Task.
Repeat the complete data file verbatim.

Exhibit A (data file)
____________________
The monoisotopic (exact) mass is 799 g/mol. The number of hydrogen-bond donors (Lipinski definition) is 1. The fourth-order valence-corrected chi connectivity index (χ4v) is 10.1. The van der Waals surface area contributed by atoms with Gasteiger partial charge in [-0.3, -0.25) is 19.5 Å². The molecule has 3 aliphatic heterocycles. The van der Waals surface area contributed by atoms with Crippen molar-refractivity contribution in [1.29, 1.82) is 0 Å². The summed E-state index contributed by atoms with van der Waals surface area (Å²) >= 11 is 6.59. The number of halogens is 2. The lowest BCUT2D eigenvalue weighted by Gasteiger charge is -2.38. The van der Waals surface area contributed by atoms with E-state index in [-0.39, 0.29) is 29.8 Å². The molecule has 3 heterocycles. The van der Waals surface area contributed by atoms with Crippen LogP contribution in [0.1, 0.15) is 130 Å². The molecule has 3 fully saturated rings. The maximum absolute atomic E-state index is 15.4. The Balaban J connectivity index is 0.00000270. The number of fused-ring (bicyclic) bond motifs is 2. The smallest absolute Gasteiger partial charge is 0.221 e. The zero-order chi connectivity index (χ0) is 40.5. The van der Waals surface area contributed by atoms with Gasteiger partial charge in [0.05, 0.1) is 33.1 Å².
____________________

The monoisotopic (exact) mass is 799 g/mol. The number of hydrogen-bond donors (Lipinski definition) is 1. The fourth-order valence-corrected chi connectivity index (χ4v) is 10.1. The van der Waals surface area contributed by atoms with Gasteiger partial charge in [-0.3, -0.25) is 19.5 Å². The molecule has 3 aliphatic heterocycles. The van der Waals surface area contributed by atoms with Crippen molar-refractivity contribution in [1.29, 1.82) is 0 Å². The summed E-state index contributed by atoms with van der Waals surface area (Å²) >= 11 is 6.59. The number of halogens is 2. The lowest BCUT2D eigenvalue weighted by Gasteiger charge is -2.38. The van der Waals surface area contributed by atoms with E-state index in [-0.39, 0.29) is 29.8 Å². The molecule has 3 heterocycles. The van der Waals surface area contributed by atoms with Crippen LogP contribution in [0.1, 0.15) is 130 Å². The molecule has 3 fully saturated rings. The maximum absolute atomic E-state index is 15.4. The Balaban J connectivity index is 0.00000270. The number of fused-ring (bicyclic) bond motifs is 2. The smallest absolute Gasteiger partial charge is 0.221 e. The zero-order chi connectivity index (χ0) is 40.5. The van der Waals surface area contributed by atoms with Gasteiger partial charge in [0.05, 0.1) is 33.1 Å².